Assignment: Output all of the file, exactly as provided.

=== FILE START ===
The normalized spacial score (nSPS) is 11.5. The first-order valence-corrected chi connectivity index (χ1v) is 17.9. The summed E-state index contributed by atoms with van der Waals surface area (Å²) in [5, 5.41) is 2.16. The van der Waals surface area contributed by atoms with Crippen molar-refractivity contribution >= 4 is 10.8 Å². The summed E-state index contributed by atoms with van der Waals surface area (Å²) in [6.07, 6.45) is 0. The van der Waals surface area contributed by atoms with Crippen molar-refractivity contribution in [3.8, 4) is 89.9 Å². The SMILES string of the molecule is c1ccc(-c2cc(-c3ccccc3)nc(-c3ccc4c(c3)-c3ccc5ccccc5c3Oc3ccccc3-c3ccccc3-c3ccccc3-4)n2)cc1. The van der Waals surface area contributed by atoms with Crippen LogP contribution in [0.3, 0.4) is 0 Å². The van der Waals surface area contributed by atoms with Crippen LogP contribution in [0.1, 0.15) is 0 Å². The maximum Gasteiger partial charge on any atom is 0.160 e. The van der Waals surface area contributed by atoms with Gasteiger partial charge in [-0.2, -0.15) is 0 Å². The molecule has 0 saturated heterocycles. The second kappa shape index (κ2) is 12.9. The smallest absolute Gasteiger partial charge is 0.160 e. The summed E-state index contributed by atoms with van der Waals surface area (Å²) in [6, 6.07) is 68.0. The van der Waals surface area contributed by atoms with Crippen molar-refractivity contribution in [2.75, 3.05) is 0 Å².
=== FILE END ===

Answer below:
The normalized spacial score (nSPS) is 11.5. The first-order valence-corrected chi connectivity index (χ1v) is 17.9. The summed E-state index contributed by atoms with van der Waals surface area (Å²) in [5, 5.41) is 2.16. The van der Waals surface area contributed by atoms with Crippen molar-refractivity contribution >= 4 is 10.8 Å². The summed E-state index contributed by atoms with van der Waals surface area (Å²) in [6.07, 6.45) is 0. The van der Waals surface area contributed by atoms with Crippen molar-refractivity contribution in [3.8, 4) is 89.9 Å². The SMILES string of the molecule is c1ccc(-c2cc(-c3ccccc3)nc(-c3ccc4c(c3)-c3ccc5ccccc5c3Oc3ccccc3-c3ccccc3-c3ccccc3-4)n2)cc1. The van der Waals surface area contributed by atoms with Crippen LogP contribution in [0.3, 0.4) is 0 Å². The van der Waals surface area contributed by atoms with Crippen LogP contribution in [0.1, 0.15) is 0 Å². The maximum Gasteiger partial charge on any atom is 0.160 e. The van der Waals surface area contributed by atoms with Gasteiger partial charge in [-0.2, -0.15) is 0 Å². The molecule has 0 saturated heterocycles. The second kappa shape index (κ2) is 12.9. The smallest absolute Gasteiger partial charge is 0.160 e. The summed E-state index contributed by atoms with van der Waals surface area (Å²) in [6, 6.07) is 68.0. The van der Waals surface area contributed by atoms with Crippen molar-refractivity contribution in [2.75, 3.05) is 0 Å².